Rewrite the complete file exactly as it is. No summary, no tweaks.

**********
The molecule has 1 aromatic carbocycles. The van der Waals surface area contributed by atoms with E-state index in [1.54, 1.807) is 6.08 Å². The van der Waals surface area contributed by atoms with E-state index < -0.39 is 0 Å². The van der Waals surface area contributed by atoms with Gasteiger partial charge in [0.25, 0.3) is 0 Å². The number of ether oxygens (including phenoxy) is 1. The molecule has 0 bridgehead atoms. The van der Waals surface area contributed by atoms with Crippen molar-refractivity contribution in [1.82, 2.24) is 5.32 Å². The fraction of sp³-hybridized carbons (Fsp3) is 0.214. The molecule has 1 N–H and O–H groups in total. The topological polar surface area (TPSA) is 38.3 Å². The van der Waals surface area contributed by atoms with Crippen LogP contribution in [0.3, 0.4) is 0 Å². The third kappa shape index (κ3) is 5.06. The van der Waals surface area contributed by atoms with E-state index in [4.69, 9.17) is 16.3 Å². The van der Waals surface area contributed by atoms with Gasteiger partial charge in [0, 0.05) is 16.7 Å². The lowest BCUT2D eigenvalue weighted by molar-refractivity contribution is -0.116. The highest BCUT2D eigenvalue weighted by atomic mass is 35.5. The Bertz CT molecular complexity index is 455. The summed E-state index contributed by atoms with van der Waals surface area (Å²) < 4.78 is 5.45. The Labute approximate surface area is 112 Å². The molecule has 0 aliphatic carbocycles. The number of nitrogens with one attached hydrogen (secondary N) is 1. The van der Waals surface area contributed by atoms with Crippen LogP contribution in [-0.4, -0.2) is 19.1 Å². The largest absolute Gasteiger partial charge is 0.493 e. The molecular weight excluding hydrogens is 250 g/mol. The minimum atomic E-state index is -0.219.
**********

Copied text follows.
The molecule has 1 aromatic carbocycles. The van der Waals surface area contributed by atoms with E-state index in [1.54, 1.807) is 6.08 Å². The van der Waals surface area contributed by atoms with E-state index < -0.39 is 0 Å². The van der Waals surface area contributed by atoms with Gasteiger partial charge in [0.25, 0.3) is 0 Å². The number of ether oxygens (including phenoxy) is 1. The molecule has 0 bridgehead atoms. The van der Waals surface area contributed by atoms with Crippen molar-refractivity contribution in [1.82, 2.24) is 5.32 Å². The fraction of sp³-hybridized carbons (Fsp3) is 0.214. The molecule has 1 N–H and O–H groups in total. The topological polar surface area (TPSA) is 38.3 Å². The van der Waals surface area contributed by atoms with Crippen LogP contribution in [0.3, 0.4) is 0 Å². The third kappa shape index (κ3) is 5.06. The van der Waals surface area contributed by atoms with E-state index in [4.69, 9.17) is 16.3 Å². The van der Waals surface area contributed by atoms with Gasteiger partial charge in [0, 0.05) is 16.7 Å². The lowest BCUT2D eigenvalue weighted by molar-refractivity contribution is -0.116. The highest BCUT2D eigenvalue weighted by atomic mass is 35.5. The Bertz CT molecular complexity index is 455. The summed E-state index contributed by atoms with van der Waals surface area (Å²) < 4.78 is 5.45. The Labute approximate surface area is 112 Å². The molecule has 0 aliphatic carbocycles. The number of nitrogens with one attached hydrogen (secondary N) is 1. The van der Waals surface area contributed by atoms with Crippen LogP contribution in [-0.4, -0.2) is 19.1 Å². The largest absolute Gasteiger partial charge is 0.493 e. The molecular weight excluding hydrogens is 250 g/mol. The minimum atomic E-state index is -0.219.